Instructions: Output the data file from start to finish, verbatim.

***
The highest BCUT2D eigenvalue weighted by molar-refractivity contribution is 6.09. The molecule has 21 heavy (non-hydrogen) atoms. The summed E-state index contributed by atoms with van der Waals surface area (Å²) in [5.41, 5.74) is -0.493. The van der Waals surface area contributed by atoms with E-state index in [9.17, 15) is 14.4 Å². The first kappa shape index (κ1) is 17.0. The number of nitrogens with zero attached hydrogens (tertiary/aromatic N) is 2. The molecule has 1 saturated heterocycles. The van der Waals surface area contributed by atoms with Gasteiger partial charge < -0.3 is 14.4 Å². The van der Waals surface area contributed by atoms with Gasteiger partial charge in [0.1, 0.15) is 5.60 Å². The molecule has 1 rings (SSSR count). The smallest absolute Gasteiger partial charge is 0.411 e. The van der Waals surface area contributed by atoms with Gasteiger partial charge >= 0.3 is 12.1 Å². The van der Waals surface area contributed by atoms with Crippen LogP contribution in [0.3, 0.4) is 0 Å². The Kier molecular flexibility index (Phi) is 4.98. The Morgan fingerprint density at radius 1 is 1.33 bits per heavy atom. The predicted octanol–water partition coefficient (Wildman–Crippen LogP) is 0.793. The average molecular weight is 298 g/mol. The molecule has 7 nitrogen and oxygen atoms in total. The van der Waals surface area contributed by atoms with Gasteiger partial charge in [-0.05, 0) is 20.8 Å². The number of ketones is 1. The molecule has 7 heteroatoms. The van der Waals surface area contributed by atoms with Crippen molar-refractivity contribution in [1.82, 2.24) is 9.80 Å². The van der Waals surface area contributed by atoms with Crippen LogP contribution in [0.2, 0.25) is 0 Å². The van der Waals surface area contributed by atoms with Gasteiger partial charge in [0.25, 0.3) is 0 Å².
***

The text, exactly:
The highest BCUT2D eigenvalue weighted by molar-refractivity contribution is 6.09. The molecule has 21 heavy (non-hydrogen) atoms. The summed E-state index contributed by atoms with van der Waals surface area (Å²) in [5.41, 5.74) is -0.493. The van der Waals surface area contributed by atoms with E-state index in [9.17, 15) is 14.4 Å². The first kappa shape index (κ1) is 17.0. The number of nitrogens with zero attached hydrogens (tertiary/aromatic N) is 2. The molecule has 1 saturated heterocycles. The van der Waals surface area contributed by atoms with Gasteiger partial charge < -0.3 is 14.4 Å². The van der Waals surface area contributed by atoms with Gasteiger partial charge in [0.1, 0.15) is 5.60 Å². The molecule has 1 rings (SSSR count). The smallest absolute Gasteiger partial charge is 0.411 e. The van der Waals surface area contributed by atoms with Gasteiger partial charge >= 0.3 is 12.1 Å². The van der Waals surface area contributed by atoms with Crippen LogP contribution in [0.3, 0.4) is 0 Å². The Kier molecular flexibility index (Phi) is 4.98. The Morgan fingerprint density at radius 1 is 1.33 bits per heavy atom. The predicted octanol–water partition coefficient (Wildman–Crippen LogP) is 0.793. The average molecular weight is 298 g/mol. The molecule has 7 nitrogen and oxygen atoms in total. The van der Waals surface area contributed by atoms with Gasteiger partial charge in [-0.05, 0) is 20.8 Å². The number of ketones is 1. The molecule has 7 heteroatoms. The van der Waals surface area contributed by atoms with Crippen molar-refractivity contribution in [1.82, 2.24) is 9.80 Å². The van der Waals surface area contributed by atoms with Crippen LogP contribution in [0.2, 0.25) is 0 Å². The van der Waals surface area contributed by atoms with Gasteiger partial charge in [0.25, 0.3) is 0 Å².